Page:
Connecting The Life With the Works of Edgar Allan Poe

The works of Edgar Allan Poe continue to be some of the most iconic pieces of American Literature to this day. He was known for his poetry, short stories, and literary criticism. It is a challenge to select which works to write about, considering there are so many of them. Naturally, most writers base varying degrees of their work on the writer’s upbringing and life experiences. There is an entire form of literary criticism devoted towards showing the relationship between the life of an author and their literary works. It is called Biographical criticism. It does not always provide definite answers to questions about the text. But, it gives insight into how the author uses their creative process in establishing things like characters, setting, and tone of the story.

Probably his most iconic work is The Raven. One aspect of the text that has been questioned with regards to its relationship with Poe’s life is it’s reference to the lost Lenore. It seems understandable that one may think Lenore could be a reference to wife Virginia Poe (Norton 733.) Virginia died just three years after the poem’s original publication in 1845. The melancholy tone of its unnamed narrator resonates with readers and poets alike. Jorie Graham indicates such in her critical piece about The Raven. She states The Raven’s uttering of nevermore serve as reminders of the fact that the death of a loved one is not only inevitable, as in without option and without another side (Jorie 238). The Raven itself is merely reminding the narrator of that fact in its croaking of nevermore. Of course, laughing at the Raven and dismissing it as a visitor turn the man into a satanic rage.

                        “Be that word our sign in parting, bird or fiend,” I shrieked upstarting-

“Get thee back into the tempest and the Night’s Plutonian Shore!

Leave no black plue as a token of that lie thy soul has spoken!

Leave my lonliness unbroken! – quit the bust above my door!

Take thy beak from out my heart, and take thy form from off my door!

Quoth the Raven, “Nevermore.” (Poe 3.)

Of course, readers will find connections with Poe’s life in more than just his most notable poem The Raven. It is important to remember that biographical criticism is often tied in with historical criticism. The Pit and the Pendulum is set during the Spanish Inquisition. The unnamed male narrator managed to escape a brutal execution by a scythe hanging on the bottom of a pendulum. He was presumably sentenced to execution because he went against the teachings of the Catholic church. Poe published the poem just nine years after the Spanish Inquisition officially disbanded in 1834. He obviously did not live in Spain while the Inquisition was coming to an end. Therefore, the most likely explanation for such a brutal and graphic portrayal was to show the horrors of an execution, despite its lack of historical accuracy.

Reading the biography in the 9th edition to the Norton Anthology of American Literature might cause a reader to presume that he experienced abuse in the foster family he was adopted into after mother Elizabeth Poe died in 1811 and father David Poe abandoned his family. Some may say that despite lack of any specific indication inside of the text. It indicates there were “hostilities” between Poe and stepfather Allan after Allan’s law firm failed in 1824 (Norton 731.) Later in life, Poe’s struggles with alcohol abuse and his lack of financial stability plagued him throughout his life. University of Massachusetts alumni Jennifer Bouchard indicates that both Tell-Tale Heart and The Cask of Amontillado provide into the demons in the human brain (Bouchard 3.) There are several lines in the text which offer some autobiographical context into his writing style. One can see after reading Tell-Tale Heart that Poe was very meticulous with regards to crafting his characters and ensuring the reader catches the matter of fact style of writing Poe crafts for this unnamed male narrator who just committed a brutal, yet well thought out, act of murder.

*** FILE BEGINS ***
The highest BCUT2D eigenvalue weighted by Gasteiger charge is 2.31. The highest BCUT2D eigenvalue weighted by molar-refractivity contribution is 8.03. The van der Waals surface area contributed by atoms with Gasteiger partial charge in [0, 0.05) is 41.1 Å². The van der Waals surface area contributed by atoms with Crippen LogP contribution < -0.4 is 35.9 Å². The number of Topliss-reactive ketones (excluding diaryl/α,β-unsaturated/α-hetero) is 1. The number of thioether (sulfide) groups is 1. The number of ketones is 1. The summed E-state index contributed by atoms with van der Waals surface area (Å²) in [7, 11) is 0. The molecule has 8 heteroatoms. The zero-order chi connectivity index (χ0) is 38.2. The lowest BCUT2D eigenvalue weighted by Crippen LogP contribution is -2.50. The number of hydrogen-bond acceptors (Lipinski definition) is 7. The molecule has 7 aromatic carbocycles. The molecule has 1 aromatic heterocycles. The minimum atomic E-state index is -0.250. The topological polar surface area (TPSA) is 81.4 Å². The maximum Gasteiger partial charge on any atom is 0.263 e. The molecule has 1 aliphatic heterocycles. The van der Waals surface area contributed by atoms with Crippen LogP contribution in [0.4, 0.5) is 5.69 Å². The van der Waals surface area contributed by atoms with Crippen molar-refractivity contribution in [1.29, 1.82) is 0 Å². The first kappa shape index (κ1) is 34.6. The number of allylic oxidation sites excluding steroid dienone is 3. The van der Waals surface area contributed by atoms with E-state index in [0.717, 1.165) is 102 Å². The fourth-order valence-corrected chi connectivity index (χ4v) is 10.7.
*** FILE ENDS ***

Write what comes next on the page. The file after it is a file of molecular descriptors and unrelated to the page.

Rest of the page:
If you still think me mad, you will think so no longer when I describe the wise precautions I took for the concealment of the body. The night waned, and I worked hastily, but in silence. First of all I dismembered the corpse. I cut off the head and the arms and the legs.

I then took up three planks from the flooring of the chamber, and deposited all between the scantlings. I then replaced the boards so cleverly, so cunningly, that no human eye – not even his could have detected anything wrong. There was nothing to wash out – no stain of any kind – no blood-spot whatever. I had been too wary for that. A tub had caught all – ha ha! (Poe 3.)

As stated earlier, Poe was most widely known for writing short stories. The Fall of the House of Usher is one of his few works which would be considered the length of a novella. It is unique to his writing style because it departs from his usual gory and violent stories. Due to this, it is more challenging to find biographical contexts within the story. The unnamed male narrator is visiting the home of a childhood friend. Said friend, named Roderick, has an unspecified mental disorder. Wife Madeline dies from being seriously ill and needing constant care. The characters mental state continues to dwindle as the story goes on. Literary scholars suggest that Madeline and Roderick are caricatures of Poe and his deceased wife Virginia. The Fall Of the House of Usher was published one year after Poe’s mysterious death in 1849 (Norton 733.) One can find elements of Poe’s coping with the loss of Virginia throughout the story.

Hitherto she had steadily borne up against the pressure of her malady, and had not betaken herself finally to the bed; but, on the closing in the evening of my arrival at the house she succumbed (as her brother told me at night with inexpressible agitation.) to the prostrating power of the destroyer; and I learned that the glimpse I had obtained of her person would thus probably be the last I should obtain – that the lady, at least while living, would be seen by me no more. (Poe 4.)